On a scale of 1 to 10, how tired are you of hearing how Search Engine Optimization, or SEO for short, is going to miraculously fix all your website issues?
This topic has been discussed to death and then beaten with a stick for good measure. A good number of people running websites are numb to the idea of SEO and just let it be as is. As a result, both organic and paid landing pages are in a perpetual state of neglect. The poor quality of the pages reflects in both the quantity and the quality of traffic your site gets. Sound familiar? I would wager that 99 sites out of 100 are like this, but even so, there seems to be no impetus to rise above the competition, as anemic as it might be.
Why is SEO so hard to master?
SEO, unlike most other marketing efforts, requires constant upkeep. It requires fresh and engaging content in the form of text. Videos are up-and-coming. On that topic, YouTube, too, can be SEO-optimized and help your content rise to the top. SEO is an all-encompassing effort because if you want to keep up, it will have to include your new landing pages, your overall communications and all the while it should reflect the role that you’re assuming online. It’s a lot of work and there’s no one in the company dedicated to the task. If there is, they’re tilting at the windmills of an organizational hierarchy that get in the way of making impactful changes on the company website. Add to the mix the fact of how hard it is to show the board the potential monetary value of your SEO efforts…and you have a lot to tackle. Maybe we should just leave the site as-is.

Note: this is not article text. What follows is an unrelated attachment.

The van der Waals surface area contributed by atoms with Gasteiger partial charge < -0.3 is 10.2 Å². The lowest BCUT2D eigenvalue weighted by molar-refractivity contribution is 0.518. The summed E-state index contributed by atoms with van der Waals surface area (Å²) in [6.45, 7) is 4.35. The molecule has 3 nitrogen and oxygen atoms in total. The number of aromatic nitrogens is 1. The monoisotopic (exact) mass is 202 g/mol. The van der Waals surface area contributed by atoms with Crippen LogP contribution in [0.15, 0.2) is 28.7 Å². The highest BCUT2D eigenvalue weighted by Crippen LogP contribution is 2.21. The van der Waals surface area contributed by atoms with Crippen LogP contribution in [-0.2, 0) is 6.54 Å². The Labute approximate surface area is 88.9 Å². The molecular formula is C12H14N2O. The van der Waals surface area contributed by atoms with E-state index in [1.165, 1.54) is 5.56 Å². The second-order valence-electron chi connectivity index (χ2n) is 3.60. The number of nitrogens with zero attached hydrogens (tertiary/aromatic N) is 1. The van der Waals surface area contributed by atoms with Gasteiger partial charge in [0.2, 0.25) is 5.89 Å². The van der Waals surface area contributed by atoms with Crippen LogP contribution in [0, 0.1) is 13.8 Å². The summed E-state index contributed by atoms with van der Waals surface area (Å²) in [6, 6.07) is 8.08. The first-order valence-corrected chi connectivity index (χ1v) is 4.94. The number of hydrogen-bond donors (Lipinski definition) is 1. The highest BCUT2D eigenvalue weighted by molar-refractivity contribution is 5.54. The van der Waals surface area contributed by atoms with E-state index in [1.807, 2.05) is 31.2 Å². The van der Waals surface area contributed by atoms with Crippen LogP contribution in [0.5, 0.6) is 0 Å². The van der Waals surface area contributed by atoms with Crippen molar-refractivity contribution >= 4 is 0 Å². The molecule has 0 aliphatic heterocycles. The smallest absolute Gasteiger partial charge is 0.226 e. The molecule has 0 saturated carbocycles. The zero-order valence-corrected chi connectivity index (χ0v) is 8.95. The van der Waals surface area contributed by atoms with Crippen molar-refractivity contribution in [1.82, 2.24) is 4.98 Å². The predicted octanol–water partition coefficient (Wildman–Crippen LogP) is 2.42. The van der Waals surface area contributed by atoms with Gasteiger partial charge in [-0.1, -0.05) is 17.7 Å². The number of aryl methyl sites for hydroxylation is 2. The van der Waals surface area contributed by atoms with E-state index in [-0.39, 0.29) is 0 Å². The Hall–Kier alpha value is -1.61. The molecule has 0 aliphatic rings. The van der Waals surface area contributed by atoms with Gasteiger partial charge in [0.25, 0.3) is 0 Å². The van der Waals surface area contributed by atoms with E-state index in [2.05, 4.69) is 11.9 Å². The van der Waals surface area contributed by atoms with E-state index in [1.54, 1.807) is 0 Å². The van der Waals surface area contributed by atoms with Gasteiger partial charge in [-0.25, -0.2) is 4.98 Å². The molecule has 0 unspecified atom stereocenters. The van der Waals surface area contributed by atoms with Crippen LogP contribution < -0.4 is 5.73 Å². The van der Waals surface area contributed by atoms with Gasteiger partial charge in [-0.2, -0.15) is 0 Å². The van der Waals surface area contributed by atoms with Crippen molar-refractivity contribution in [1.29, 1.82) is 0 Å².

Why should I even bother?
Think of how you generally use the web. What’s the type of content you find reliable when you search? Do paid ads compel you, or are you more likely to gravitate towards the first organic results? There’s a good chance that you’re running an adblocker or three, so you didn’t even see the ads and the thing you’re looking at are the sites that got their stuff together and decided to optimize. Even if your search wasn’t commercial, you can be sure that the company had a goal in mind when they optimized the page for you to find. They might be building trust through sharing expertise, offering expert reviews on-demand, or simply offering a resource that arouses your interest just enough for you to submit that contact form to ask for more info. Consider the fact that at the end of the day, the buyers in the B2B sector are just people and their purchasing habits during office hours follow the same pattern as they do off the clock.
When we’re talking about B2B, you’re not going to do an online search and make a purchase valued in the hundreds of thousands or even millions based on that search or its results, but you can be sure that buyers are using Google to scope for potential partners. And guess what? The ones that end up in consideration are often those who rose to the top. They did it on the merit of what they had on their page. It’s those who get a contact request and eventually get asked for a quote. Websites as lead generators are comforting in that what happens there is always measurable and as such, you can put a very clear value on the leads you get, if you put in the legwork.
It’s very easy to neglect Search Engine Optimization. You have no budget to do it and there’s internal resistance to any and all changes on your website. There’s an assumption that the monetary value of these actions can’t be measured. People inside the company love how the site looks. This is true even if it is in all reality a poor experience for the user in that they can’t find what they’re looking for and you’re not doing anything to help them. Far too many sites are nothing more than a pretty picture or a mixed bag of stimuli pulling the user in several directions rather than pointing towards a clear goal. Think of a website that you enjoy and how you navigate there. Compare this to the context of your website and your core products/services.